Delta Force, Book One
No Regrets is available from the following online vendors, as well as at your favorite local bookstore.
|Barnes & Noble||iTunes|
Renowned cryptologist Noelle Blanche refuses to have blood on her hands. So when the military asks for her help in a covert operation, she refuses – until masked gunmen raid her home and threaten her life. Suddenly it’s all too clear that the blood spilled may be her own. Noelle has no choice but to trust the dangerous stranger sent by the military to safeguard her. A stranger who is everything she detests, everything she fears…and everything she desires.
No Looking Back
Former Delta Force operative David Wolfe thought he left it all behind—the horror, the hurt, the guilt. But now the men who savagely murdered his wife have set their sights on a brilliant cryptologist who can lead them to the cache of weapons they prize. As passion ignites between David and the woman he’s sworn to protect, what began as just a mission escalates into the fight of his life. But can he prevent history from repeating itself?
The last thing ex-cop Trent Brady needs is more blood on his hands. Yet when he catches Elise breaking into her sister’s house, full of reckless determination and fear, he knows she needs his help. But just as desire ignites between them, a twisted madman sets his sights on Elise. Hell-bent on possessing her for himself, this psychopath won’t rest until he has his perfect woman.
David Wolfe’s past caught up with him in the parking lot of a small-town grocery store in the Rocky Mountains. Late November sun warmed his dark hair but did nothing to rid him of the chill of foreboding that sank into him with every step he took toward his former commanding officer.
Colonel George Monroe lounged against David’s Jeep, blocking his escape.
“What are you doing here, sir?” asked David, his tone sharp with displeasure.
Colonel Monroe regarded David with a steady stare that would have made a less confident man go pale. Monroe’s once-black hair was shot steely gray with age and he had the emotionless eyes of a man who’d seen too much suffering in one lifetime, but in his white knit shirt and khakis, he looked more like a retired golfer than he did a commander in of the world’s most elite, secretive fighting force.
“You’re a hard man to find, Wolfe,” said Monroe.
“I wasn’t wanting to be found, sir,” replied David. “I’m surprised that you got this far.”
“We traced the money you sent your sister for her son’s surgery.”
David spat a searing curse. He’d wired the funds from over a hundred miles away under an alias of an alias of a man who didn’t even exist. Monroe should never have been able to find him.
Unless he’d really been working at it.
Ripples of unease slipped down David’s spine. Whatever Monroe wanted from him, it couldn’t be good. Powerful military leaders like Monroe didn’t ambush former military men in grocery store parking lots just to catch up on old times.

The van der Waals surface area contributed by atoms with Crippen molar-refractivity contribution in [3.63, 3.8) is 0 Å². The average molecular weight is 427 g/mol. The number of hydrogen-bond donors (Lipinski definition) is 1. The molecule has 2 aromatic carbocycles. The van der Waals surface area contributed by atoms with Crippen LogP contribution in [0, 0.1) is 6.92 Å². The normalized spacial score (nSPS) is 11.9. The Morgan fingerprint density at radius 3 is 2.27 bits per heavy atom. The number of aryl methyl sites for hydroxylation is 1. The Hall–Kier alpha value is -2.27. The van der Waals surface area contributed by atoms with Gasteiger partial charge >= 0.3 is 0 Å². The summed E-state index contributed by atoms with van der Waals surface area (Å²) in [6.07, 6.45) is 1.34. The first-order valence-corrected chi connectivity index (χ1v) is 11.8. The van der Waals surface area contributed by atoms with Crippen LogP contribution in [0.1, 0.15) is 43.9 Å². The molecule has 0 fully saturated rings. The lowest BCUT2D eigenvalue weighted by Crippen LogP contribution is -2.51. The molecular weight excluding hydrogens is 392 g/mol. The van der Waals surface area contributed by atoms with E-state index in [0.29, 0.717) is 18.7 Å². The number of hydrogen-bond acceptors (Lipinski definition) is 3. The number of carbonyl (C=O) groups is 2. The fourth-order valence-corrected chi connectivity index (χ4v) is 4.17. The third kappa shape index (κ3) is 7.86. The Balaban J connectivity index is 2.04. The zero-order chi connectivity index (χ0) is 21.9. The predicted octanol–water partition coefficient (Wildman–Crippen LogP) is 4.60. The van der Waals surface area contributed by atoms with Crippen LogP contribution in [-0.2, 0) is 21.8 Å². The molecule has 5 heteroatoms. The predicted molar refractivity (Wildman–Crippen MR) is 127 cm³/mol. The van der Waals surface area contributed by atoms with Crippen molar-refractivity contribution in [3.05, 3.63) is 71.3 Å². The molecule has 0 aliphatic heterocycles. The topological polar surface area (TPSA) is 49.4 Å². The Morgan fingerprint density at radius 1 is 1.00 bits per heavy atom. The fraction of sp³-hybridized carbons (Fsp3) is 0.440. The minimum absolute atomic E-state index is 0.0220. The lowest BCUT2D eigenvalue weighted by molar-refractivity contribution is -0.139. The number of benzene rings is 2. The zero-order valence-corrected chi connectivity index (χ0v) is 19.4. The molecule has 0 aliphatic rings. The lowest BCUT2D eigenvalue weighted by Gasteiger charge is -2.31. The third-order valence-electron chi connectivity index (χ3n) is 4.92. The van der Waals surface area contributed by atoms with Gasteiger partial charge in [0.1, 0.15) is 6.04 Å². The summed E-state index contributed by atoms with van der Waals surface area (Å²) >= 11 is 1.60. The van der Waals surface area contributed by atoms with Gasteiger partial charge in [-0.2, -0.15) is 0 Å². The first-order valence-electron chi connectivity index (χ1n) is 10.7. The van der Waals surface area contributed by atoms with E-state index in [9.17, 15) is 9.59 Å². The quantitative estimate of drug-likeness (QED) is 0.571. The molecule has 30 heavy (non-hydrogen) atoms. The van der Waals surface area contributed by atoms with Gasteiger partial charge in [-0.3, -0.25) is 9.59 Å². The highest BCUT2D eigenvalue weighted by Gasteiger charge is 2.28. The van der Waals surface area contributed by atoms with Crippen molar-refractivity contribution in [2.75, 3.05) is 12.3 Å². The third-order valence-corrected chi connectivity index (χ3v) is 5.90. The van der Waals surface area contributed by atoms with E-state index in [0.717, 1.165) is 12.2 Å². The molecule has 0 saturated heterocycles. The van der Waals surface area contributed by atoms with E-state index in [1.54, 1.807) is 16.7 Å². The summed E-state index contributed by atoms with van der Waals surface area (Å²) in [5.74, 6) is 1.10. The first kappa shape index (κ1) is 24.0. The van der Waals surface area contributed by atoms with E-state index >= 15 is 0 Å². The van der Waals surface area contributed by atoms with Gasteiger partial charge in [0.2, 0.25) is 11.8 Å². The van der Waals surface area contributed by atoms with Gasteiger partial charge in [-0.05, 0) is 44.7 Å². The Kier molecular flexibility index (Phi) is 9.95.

“What do you want?” demanded David.
“We need you, Wolfe. There’s a…situation.”
“I don’t give a damn about your situation,” said David, purposefully adding a belated, “Sir.”
Monroe’s mouth twitched with a hint of a smile. “I see you haven’t lost your respect for authority these past two years.”
“No, but I’m about to lose my temper, so you’d best move away from my Jeep and find yourself another man for your situation. I quit Delta Force two years ago, remember?”
Monroe didn’t budge and David was quickly beginning to think that he was going to have to show Monroe just how much he’d learned in all those years of being under his command – training to fight with whatever was at hand, and when nothing was at hand, fighting with nothing. His body tensed as he sized up Monroe for a quick, efficient take-down.
“I wouldn’t do that if I were you, Wolfe,” said Monroe as if reading David’s violent thoughts. “I’m not stupid enough to think I could take you on in a fair fight, so I brought back-up. There’s a sniper a hundred yards behind you in the trees. He’s not as good as Grant, but he’s good enough.” A brief, feral smile flashed over Monroe’s face.
David froze, suddenly feeling the weight of a lethal rifle aimed at his skull. If he touched Monroe, it would be the last thing he did.
“You’re a bastard, sir,” said David.
“So says my wife, but then she doesn’t know me like you do.” Monroe flicked a hand signal at the sniper and David recognized the command to wait – on alert. “I need you to take on an assignment and I’m not taking no for an answer.”
“Yes you will. I don’t owe you anything. I walked away with a clean slate. The only favors I owe are to Grant and Caleb and they’re not the ones asking.” David suppressed his guilt as he mentioned his two closest friends – the men he owed his life to countless times over. The men he’d walked away from two years ago, leaving them to carry on the fight for freedom without him.
Monroe tilted his head and looked directly into David’s eyes. He was one of the few men David knew who could really look at him and not flinch. “You’re wrong. You do owe me.”
The sudden softness in Monroe’s voice worried David. Men like Monroe were never soft – not with their wives or children and certainly not with the men like David who they ordered to the most hellish places on earth to kill some of the most vile people to ever draw breath.
“What the hell are you talking about?” asked David.
“I was the one who ordered the rest of Delta to stand down on your last op.”
Pain seared David’s chest at the mention of that failed operation and just how much it had cost him. His body shook and the groceries crunched under his tightening grip. Against his will, his eyes slid shut and he was forced to face the horror of his two-year old memories, still painfully fresh in his mind.